Chris G. Koutures, MD, FAAP Pediatric and sports medicine specialist

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Proud physician:
USA Volleyball Mens/Womens National Teams
CS Fullerton Intercollegiate Athletics
Chapman University Dance Department
Orange Lutheran High School

Co-Author of Acclaimed Textbook

Pediatric Sports Medicine: Essentials for Office Evaluation

Orange County Physician Of Excellence, 2015 and 2016

 

Lower Rib Pain in Athletes

Have recently seen an interesting group of patients with significant lower rib area pain.

The pain is most often found either on the right or left side, and is particularly noted at the lowest of the twelve ribs. There might be a mass or finger-tip area of discomfort, while in others there is the pain is more spread out and may even move toward the flank or shoulder blade region.  Sometimes, the lowest few ribs actually "pop' or have excessive mobility on physical examination.

Don't tend to hear of any changes in appetite or bowel function, and if there is any evaluation of the organs or function of the abdominal cavity (liver, intestines, etc), this tends to be fairly unremarkable.

I definitely do hear about how certain body movements that can trigger issues. For some it is bending forward at the waist, while others are limited with turning/rotating or leaning back.

Here is another important commonality- they all are overhead athletes.

One is a swimmer, the next is a softball pitcher, and a third is a volleyball middle blocker, and yet another is a dancer.

As I have worked with each of them and recreate particular positions that bring about discomfort, it becomes glaringly apparent that shoulder region dysfunction is a strong contributor to the rib pain.

Now if you realize that there are three joints that make up the shoulder region, and one of them involves the scapula (wingbone) interaction with the rib cage, then the association between rib pain and shoulder function should become more clear.

 Courtesy of: conornordengren.com/2011/10/14/the-shoulder-girdle-part-1-bones-and-joints-2/

Courtesy of: conornordengren.com/2011/10/14/the-shoulder-girdle-part-1-bones-and-joints-2/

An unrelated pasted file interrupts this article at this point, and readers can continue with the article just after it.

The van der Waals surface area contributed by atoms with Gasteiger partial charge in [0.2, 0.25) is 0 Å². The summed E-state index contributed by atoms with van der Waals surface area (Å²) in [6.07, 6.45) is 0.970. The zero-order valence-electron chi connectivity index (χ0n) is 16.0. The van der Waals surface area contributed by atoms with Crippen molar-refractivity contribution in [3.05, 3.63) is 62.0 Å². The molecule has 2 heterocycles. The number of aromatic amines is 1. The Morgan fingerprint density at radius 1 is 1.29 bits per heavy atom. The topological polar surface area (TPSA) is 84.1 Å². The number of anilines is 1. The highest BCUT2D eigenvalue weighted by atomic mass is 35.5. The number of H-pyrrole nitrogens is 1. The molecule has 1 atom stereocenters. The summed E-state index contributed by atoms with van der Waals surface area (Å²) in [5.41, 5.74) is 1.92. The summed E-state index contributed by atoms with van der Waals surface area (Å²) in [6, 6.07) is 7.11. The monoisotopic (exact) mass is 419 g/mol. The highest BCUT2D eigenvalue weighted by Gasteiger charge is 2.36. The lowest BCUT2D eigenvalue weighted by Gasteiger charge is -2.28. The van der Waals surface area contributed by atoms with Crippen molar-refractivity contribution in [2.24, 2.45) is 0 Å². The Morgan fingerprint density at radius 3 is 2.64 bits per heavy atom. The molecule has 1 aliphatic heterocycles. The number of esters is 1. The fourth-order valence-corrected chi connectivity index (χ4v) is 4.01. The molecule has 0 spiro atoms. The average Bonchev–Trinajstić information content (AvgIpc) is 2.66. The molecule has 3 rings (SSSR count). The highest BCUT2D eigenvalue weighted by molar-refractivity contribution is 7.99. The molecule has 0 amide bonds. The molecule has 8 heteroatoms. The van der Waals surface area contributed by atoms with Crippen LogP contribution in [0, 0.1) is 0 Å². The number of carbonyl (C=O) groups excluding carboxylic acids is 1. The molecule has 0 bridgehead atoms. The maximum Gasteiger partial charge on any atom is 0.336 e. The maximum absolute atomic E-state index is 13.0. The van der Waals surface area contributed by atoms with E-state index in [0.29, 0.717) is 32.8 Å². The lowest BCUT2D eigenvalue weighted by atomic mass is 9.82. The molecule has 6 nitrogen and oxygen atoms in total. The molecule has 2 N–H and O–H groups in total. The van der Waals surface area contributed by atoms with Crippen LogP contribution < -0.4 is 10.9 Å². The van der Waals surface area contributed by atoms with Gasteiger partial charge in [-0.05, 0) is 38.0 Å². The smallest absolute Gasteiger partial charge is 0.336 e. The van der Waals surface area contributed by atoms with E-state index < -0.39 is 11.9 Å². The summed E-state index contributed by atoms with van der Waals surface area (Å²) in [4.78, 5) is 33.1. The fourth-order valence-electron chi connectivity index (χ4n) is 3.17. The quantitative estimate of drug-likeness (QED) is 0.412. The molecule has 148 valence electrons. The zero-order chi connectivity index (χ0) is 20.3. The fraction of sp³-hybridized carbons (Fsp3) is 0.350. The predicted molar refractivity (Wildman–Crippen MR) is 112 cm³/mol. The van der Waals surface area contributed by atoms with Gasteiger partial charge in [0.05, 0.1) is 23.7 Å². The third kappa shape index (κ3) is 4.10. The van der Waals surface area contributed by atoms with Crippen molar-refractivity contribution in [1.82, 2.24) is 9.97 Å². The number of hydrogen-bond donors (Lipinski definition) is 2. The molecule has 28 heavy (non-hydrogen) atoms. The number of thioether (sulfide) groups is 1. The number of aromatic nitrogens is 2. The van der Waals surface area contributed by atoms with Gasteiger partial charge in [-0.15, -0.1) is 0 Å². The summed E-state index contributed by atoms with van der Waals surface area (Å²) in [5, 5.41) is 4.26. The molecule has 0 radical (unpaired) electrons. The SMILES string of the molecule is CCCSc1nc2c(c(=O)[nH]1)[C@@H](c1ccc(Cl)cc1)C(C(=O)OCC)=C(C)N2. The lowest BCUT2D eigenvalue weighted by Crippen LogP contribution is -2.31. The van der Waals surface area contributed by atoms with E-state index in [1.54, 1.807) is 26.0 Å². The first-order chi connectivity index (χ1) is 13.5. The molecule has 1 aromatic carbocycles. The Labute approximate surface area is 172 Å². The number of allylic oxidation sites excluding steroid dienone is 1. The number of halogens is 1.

• Lower rib pain on the same side as the dominant arm, such as in a softball thrower or the volleyball hitter, often is due to tightness in the front of the shoulder that limits external rotation and eventually strength and power to hit or throw an object. To compensate for this lack of shoulder external rotation, the entire trunk may over-rotate in the direction of the dominant arm, placing abnormal traction forces on the abdominal muscles that attach to the lower rib area
  • Lower rib pain on the opposite side of the dominant arm often is due to tightness in the back of the shoulder glenohumeral joint that limits the follow through phase after hitting or throwing. To compensate, the entire trunk may over rotate to the side opposite the dominant arm and place abnormal traction forces on the abdominal muscles that attach to that opposite side lower rib area.
  • Swimmers and dancers tend to equally use both arms and thus might have pain on either side. Looking at the scapula position on the rib cage along with tightness in the front and back of the shoulder is essential to identifying causes of abnormal forces on the lower rib region.

Once these functional issues have been identified, have found that the combination of several management concepts can contribute to resolution of the lower rib pain:

  • Appropriate activity modification (limited hitting, throwing, or other provocative positions that trigger the lower rib pain)
  • Focus on increasing flexibility of the front/back of the shoulder along with addressing muscle firing patterns around the scapula
  • Evaluation of movement patterns in thoracic and lumbar spine that may be contributing to abnormalities at shoulder and lower rib area
  • Topical pain relief to lower rib area
    • This may include topical or injected anti-inflammatory medications, hot/cold, local friction massage, and acupuncture

These type of cases illustrate the importance of considering dysfunction in regions above or below the area of pain, and how the interaction of different joints continues to be a fascinating challenge for sports medicine specialists.

The above information is meant to illustrate past experience and is not meant to diagnose or act as a substitute for proper, individualized evaluation by a medical professional. It also does not guarantee the accuracy or outcomes of any diagnosis. Please do not hesitate to contact your sports medicine specialist for more information.